This question came up when I did some tests related to this post.

Imagine I have the code

```
using NonlinearSolve
function f(u, p)
return u^2 - 2
end
function df(u, p)
println("Hey")
return 2u
end
fn = NonlinearFunction(f, jac=df)
prob = NonlinearProblem(fn, 1.0)
sol = solve(prob, NewtonRaphson(; concrete_jac=true))
```

Running this code does not print `"Hey"`

to the terminal, so I guess that automatic differentiation is being used to compute the jacobian instead of the given function. I noticed this behavior because in the post that I mentioned, there was an incompatible interaction between AD and `QuadGK`

that was present even if you provide the analytical jacobian.

Is this intended behavior? How could I provide the analytical jacobian to a problem? Also, does it need to be given to `NonlinearFunction`

always and cannot be an optional parameter to `NonlinearProblem`

?

At least in a quick review of the documentation I did not see a clear explanation on how to provide analytical jacobians.

PD: I am using the version

```
[8913a72c] NonlinearSolve v3.13.1
```

Hello,

I am experiencing the same issue. In my case, `NonlinearSolve`

is used to find the root of a scalar equation `f(u,p)=0`

. This equation appears in the evaluation of a constraint of an optimization problem that I am trying to solve with `Optimization.jl`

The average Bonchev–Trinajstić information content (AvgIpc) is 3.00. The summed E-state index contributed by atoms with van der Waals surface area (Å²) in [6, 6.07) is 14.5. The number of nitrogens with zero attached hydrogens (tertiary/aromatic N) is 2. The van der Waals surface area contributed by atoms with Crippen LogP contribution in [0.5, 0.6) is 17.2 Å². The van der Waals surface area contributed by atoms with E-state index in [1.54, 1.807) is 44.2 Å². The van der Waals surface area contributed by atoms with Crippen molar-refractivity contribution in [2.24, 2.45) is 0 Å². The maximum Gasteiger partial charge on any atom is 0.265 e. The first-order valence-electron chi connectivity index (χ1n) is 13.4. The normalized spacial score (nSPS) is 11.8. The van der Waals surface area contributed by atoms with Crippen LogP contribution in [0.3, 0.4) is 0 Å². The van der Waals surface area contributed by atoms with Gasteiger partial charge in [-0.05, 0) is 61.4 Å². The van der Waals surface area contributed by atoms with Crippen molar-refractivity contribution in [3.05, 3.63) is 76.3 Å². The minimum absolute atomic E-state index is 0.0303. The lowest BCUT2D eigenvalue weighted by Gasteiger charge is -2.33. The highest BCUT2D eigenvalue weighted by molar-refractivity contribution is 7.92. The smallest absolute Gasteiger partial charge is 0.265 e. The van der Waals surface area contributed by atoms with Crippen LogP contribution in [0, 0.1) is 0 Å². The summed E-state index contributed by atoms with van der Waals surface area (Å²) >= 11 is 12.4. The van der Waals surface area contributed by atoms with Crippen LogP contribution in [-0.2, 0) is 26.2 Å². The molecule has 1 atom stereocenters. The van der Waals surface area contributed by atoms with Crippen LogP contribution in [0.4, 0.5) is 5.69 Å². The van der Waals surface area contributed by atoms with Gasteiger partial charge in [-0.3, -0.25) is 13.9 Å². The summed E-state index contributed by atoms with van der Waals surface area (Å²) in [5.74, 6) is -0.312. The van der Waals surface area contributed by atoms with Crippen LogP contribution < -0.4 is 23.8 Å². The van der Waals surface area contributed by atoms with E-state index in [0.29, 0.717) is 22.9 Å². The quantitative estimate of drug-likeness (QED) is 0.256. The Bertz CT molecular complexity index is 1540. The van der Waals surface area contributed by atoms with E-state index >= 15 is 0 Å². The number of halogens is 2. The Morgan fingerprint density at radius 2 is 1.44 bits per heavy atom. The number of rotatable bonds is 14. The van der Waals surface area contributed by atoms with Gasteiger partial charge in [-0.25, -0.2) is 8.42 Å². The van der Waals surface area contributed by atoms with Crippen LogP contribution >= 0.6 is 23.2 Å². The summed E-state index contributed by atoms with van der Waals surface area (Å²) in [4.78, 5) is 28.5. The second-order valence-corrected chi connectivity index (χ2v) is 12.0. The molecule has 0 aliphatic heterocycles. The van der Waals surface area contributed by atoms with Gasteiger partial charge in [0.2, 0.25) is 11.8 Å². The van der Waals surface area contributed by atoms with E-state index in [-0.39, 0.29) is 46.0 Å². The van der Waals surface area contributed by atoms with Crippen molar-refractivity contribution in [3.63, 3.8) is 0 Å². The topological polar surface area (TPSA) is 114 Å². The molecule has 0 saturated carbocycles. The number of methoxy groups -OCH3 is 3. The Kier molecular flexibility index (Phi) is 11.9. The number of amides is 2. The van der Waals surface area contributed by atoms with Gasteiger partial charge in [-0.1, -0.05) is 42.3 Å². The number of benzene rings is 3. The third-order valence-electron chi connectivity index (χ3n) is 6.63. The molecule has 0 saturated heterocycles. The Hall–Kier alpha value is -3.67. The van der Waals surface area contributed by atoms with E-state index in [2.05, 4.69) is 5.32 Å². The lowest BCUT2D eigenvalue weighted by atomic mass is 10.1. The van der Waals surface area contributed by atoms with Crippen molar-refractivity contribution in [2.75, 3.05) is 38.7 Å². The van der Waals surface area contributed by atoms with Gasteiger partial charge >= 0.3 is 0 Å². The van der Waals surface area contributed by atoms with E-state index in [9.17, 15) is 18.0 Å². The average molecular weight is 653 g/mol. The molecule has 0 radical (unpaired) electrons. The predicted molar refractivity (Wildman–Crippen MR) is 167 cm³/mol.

.

A workaround seems to be rewriting the scalar function as a vector function, with `u`

vector of length one. For example:

```
using NonlinearSolve
f_scl(u,p) = cos(u) - p*u
f_vec(u,p) = [cos(u[1]) - p*u[1]]
function J_scl(u,p)
println("hop!")
return -sin(u) - p
end
function J_vec(u,p)
println("hop!")
return [-sin(u[1]) - p;;]
end
u0 = 0.0
p = 3.0
alg = SimpleNewtonRaphson()
nf_scl = NonlinearFunction(f_scl,jac=J_scl)
pb_scl = NonlinearProblem(nf_scl,u0,p)
sl_scl = solve(pb_scl,alg)
println("scalar solution: ", sl_scl.u)
nf_vec = NonlinearFunction(f_vec,jac=J_vec)
pb_vec = NonlinearProblem(nf_vec,[u0],p)
sl_vec = solve(pb_vec,alg)
println("vector solution: ", sl_vec.u[1])
```

output of the above:

```
scalar solution: 0.3167508287712211
hop!
hop!
hop!
hop!
hop!
vector solution: 0.3167508287712211
```

so indeed the analytical Jacobian is evaluated only in the second case.

I tried to swap `SimpleNewtonRaphson()`

with `NewtonRaphson()`

but without luck.

Is there any way to force the solver to use the analytical Jacobian also in the scalar case?

Thanks!

Oh, so it is only in the scalar case, thank you for detecting that. I opened an issue on GitHub since this seems mostly a bug, because this behavior is most surely unintended.

for scalar functions if it is using a bisection type method (i.e. ITP), that would make a lot of sense. You don’t need jacobians for scalar equations.

Yeah, but what if you use NewtonRaphson? I would expect that if you provide the analytical derivative, then it uses it. Otherwise the interface is a little bit misleading.